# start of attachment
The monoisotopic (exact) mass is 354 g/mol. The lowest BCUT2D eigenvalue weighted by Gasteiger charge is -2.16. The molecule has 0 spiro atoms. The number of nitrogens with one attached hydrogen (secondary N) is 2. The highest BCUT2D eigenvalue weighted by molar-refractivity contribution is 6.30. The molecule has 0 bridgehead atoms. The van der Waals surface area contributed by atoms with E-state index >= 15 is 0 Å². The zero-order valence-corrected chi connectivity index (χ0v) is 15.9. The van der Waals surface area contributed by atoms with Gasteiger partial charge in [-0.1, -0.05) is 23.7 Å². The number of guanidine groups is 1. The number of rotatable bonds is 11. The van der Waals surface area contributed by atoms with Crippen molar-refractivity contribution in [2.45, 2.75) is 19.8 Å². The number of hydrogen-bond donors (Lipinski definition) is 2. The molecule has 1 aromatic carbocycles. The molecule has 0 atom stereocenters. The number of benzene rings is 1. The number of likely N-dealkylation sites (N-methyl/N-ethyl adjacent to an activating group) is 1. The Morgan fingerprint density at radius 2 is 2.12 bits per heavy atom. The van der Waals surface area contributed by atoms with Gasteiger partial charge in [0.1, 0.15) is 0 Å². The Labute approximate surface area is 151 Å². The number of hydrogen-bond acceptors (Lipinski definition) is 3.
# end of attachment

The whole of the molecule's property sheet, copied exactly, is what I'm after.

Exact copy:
The monoisotopic (exact) mass is 354 g/mol. The lowest BCUT2D eigenvalue weighted by Gasteiger charge is -2.16. The molecule has 0 spiro atoms. The number of nitrogens with one attached hydrogen (secondary N) is 2. The highest BCUT2D eigenvalue weighted by molar-refractivity contribution is 6.30. The molecule has 0 bridgehead atoms. The van der Waals surface area contributed by atoms with E-state index >= 15 is 0 Å². The zero-order valence-corrected chi connectivity index (χ0v) is 15.9. The van der Waals surface area contributed by atoms with Gasteiger partial charge in [-0.1, -0.05) is 23.7 Å². The number of guanidine groups is 1. The number of rotatable bonds is 11. The van der Waals surface area contributed by atoms with Crippen molar-refractivity contribution in [2.45, 2.75) is 19.8 Å². The number of hydrogen-bond donors (Lipinski definition) is 2. The molecule has 1 aromatic carbocycles. The molecule has 0 atom stereocenters. The number of benzene rings is 1. The number of likely N-dealkylation sites (N-methyl/N-ethyl adjacent to an activating group) is 1. The Morgan fingerprint density at radius 2 is 2.12 bits per heavy atom. The van der Waals surface area contributed by atoms with Gasteiger partial charge in [0.1, 0.15) is 0 Å². The Labute approximate surface area is 151 Å². The number of hydrogen-bond acceptors (Lipinski definition) is 3.